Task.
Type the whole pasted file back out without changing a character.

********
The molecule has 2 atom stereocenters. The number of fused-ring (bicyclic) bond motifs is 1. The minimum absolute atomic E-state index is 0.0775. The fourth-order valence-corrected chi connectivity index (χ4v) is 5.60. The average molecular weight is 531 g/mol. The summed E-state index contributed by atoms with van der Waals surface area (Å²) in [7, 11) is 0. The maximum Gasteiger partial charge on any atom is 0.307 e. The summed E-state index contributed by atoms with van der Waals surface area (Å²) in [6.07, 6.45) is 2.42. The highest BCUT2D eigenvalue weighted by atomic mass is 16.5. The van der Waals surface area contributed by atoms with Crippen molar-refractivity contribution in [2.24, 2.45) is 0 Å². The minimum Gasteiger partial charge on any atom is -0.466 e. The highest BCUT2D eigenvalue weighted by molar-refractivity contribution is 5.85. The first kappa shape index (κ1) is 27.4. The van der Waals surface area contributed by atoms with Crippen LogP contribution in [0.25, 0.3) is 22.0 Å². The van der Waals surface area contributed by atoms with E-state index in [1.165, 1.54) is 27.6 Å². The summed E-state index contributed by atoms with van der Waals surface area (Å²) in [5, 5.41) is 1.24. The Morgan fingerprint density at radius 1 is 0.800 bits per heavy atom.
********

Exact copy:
The molecule has 2 atom stereocenters. The number of fused-ring (bicyclic) bond motifs is 1. The minimum absolute atomic E-state index is 0.0775. The fourth-order valence-corrected chi connectivity index (χ4v) is 5.60. The average molecular weight is 531 g/mol. The summed E-state index contributed by atoms with van der Waals surface area (Å²) in [7, 11) is 0. The maximum Gasteiger partial charge on any atom is 0.307 e. The summed E-state index contributed by atoms with van der Waals surface area (Å²) in [6.07, 6.45) is 2.42. The highest BCUT2D eigenvalue weighted by atomic mass is 16.5. The van der Waals surface area contributed by atoms with Crippen molar-refractivity contribution in [2.24, 2.45) is 0 Å². The minimum Gasteiger partial charge on any atom is -0.466 e. The highest BCUT2D eigenvalue weighted by molar-refractivity contribution is 5.85. The first kappa shape index (κ1) is 27.4. The van der Waals surface area contributed by atoms with Crippen LogP contribution in [0.25, 0.3) is 22.0 Å². The van der Waals surface area contributed by atoms with E-state index in [1.165, 1.54) is 27.6 Å². The summed E-state index contributed by atoms with van der Waals surface area (Å²) in [5, 5.41) is 1.24. The Morgan fingerprint density at radius 1 is 0.800 bits per heavy atom.